GUM Calculator

Updated 2015-06-02

Overview: What Is GumCalc?

GUM Calculator, aka GumCalc, is an auto­mated measure­ment-​model­ing and cal­cu­la­tion tool. The most im­por­tant fea­ture, which makes it dif­fer­ent from most other cal­cu­la­tion tools, is its abil­ity to propa­gate meas­ure­ment un­cer­tainty auto­matically. A second un­usual fea­ture is its abil­ity to propa­gate the di­men­sions of meas­ur­able quan­tities. These two fea­tures together pro­vide my ra­tion­ale for call­ing it a measure­ment-​model­ing tool rather than a cal­cu­lator program. Since I wrote GumCalc to be a tool for my own use at a radio­chem­istry labo­ra­tory, it also has many fea­tures that are in­tended to make it par­ticu­larly use­ful in that environment.

GumCalc runs only under Micro­soft Win­dows. I have per­son­ally tested it under Win­dows XP and Win­dows 7. More recently I started test­ing it on a Win­dows 10 machine, where it per­formed cor­rectly ex­cept for some font issues, mostly related to the ab­sence of the font Arial Unicode MS.

Note: Although GumCalc lets you create meas­ure­ment models, you can use it every day for calcu­la­tions and unit con­ver­sions with­out ever creat­ing a model at all. You just type an ex­pres­sion in the Evaluation win­dow and click a button to evalu­ate it, as shown below. There is an op­tion to specify the unit of meas­ure­ment for the result.


In this example the user has typed an ex­pres­sion to mul­tiply the mass of the electron (m_e) by the square of the speed of light (c) and asked for the result ex­pressed in kilo­electron volts (keV).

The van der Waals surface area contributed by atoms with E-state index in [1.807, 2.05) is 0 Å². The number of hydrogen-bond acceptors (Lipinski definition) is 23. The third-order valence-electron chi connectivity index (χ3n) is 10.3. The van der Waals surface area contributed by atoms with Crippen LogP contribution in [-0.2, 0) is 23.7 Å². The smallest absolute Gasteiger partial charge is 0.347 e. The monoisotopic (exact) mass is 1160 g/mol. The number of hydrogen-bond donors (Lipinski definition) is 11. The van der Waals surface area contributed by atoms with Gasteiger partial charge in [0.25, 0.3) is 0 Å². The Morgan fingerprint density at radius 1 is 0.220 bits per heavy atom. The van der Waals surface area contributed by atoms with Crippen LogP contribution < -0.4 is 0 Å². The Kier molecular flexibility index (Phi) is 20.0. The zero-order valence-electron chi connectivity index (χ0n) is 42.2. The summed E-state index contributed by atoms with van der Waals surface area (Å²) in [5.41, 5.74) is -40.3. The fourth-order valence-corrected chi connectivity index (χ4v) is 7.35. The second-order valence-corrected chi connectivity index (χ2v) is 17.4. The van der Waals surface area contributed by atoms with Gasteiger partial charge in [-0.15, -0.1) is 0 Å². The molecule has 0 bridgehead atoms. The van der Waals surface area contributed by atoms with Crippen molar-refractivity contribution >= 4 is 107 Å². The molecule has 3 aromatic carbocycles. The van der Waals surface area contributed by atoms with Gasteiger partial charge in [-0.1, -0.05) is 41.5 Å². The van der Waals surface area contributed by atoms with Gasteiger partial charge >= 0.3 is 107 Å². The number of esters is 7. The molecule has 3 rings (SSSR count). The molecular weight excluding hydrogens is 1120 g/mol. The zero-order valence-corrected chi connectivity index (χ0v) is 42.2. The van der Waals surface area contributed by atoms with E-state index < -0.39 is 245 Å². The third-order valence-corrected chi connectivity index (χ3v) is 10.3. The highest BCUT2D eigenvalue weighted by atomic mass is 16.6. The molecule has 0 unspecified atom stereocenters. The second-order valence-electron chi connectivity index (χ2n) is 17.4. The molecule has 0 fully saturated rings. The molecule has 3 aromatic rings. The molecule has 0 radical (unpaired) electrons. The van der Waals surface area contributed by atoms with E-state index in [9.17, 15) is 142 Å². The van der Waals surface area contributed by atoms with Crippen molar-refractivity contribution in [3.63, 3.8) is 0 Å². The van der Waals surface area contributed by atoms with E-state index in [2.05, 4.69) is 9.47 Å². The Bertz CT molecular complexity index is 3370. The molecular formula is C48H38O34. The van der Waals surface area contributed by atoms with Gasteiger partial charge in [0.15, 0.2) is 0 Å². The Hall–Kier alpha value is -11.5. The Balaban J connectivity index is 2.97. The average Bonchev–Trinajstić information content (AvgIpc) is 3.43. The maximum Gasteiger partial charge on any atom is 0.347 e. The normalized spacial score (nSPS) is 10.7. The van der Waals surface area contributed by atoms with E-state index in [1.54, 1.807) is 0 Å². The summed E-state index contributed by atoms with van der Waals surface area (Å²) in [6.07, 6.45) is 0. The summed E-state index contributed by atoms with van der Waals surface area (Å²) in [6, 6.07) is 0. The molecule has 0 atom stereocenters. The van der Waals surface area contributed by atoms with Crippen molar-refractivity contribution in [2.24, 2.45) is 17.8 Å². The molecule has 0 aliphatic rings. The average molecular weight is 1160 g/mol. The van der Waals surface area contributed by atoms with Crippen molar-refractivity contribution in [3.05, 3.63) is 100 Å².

The program allows you to specify a meas­ure­ment model as a collec­tion of def­ini­tions of vari­ables and func­tions. Each model may be saved in an elec­tronic file and re­opened and edited later. GumCalc also pro­vides a capa­bil­ity to run a model on im­ported sets of data, with the values of speci­fied vari­ables being obtained from im­port files in CSV format. When the model runs, it can also ex­port results to CSV files, which pre­sumably can then be up­loaded to other soft­ware sys­tems or even a LIMS. (This export feature needs to be beefed up in the future to be more useful.)

Model variables come in four types:

  • imported variables (whose values are ob­tained from CSV im­port files)
  • text variables
  • input quan­tities (or input estimates)
  • output quan­tities (output estimates)

Measurement un­cer­tainty is intro­duced into a model via the in­put quan­tities. The user speci­fies the value and un­cer­tainty of an input quan­tity by speci­fy­ing a type of prob­ability dis­tribu­tion and the values of the param­eters of the dis­tribu­tion. When other results (out­put quan­tities) are cal­cu­lated from input quan­tities, they acquire un­cer­tainty too. The un­cer­tainty of an out­put quan­tity (com­bined stand­ard un­cer­tainty) is auto­matically deter­mined by un­cer­tainty propagation.

The creator of a model can define vari­ables and func­tions in any order, with­out worry­ing about the order of evalu­ation. The appli­ca­tion it­self deter­mines the evalu­ation order that is needed to obtain mean­ing­ful results. It is pos­sible for the model creator to create cir­cular def­initions, but GumCalc will detect any cir­cularity with­out enter­ing an in­finite recur­sion, which would crash the program.

Dimensions in GumCalc are built up from the seven base quan­tities of the Inter­national Sys­tem of Units (SI). The seven base units of the SI are hard-​coded in the pro­gram, while all other units are defined in XML setup files. The unit pre­fixes of the SI are also hard-​coded in the pro­gram, and the unit set­up files specify which units can be used with prefixes.


Recent changes



Units and Uncertainty

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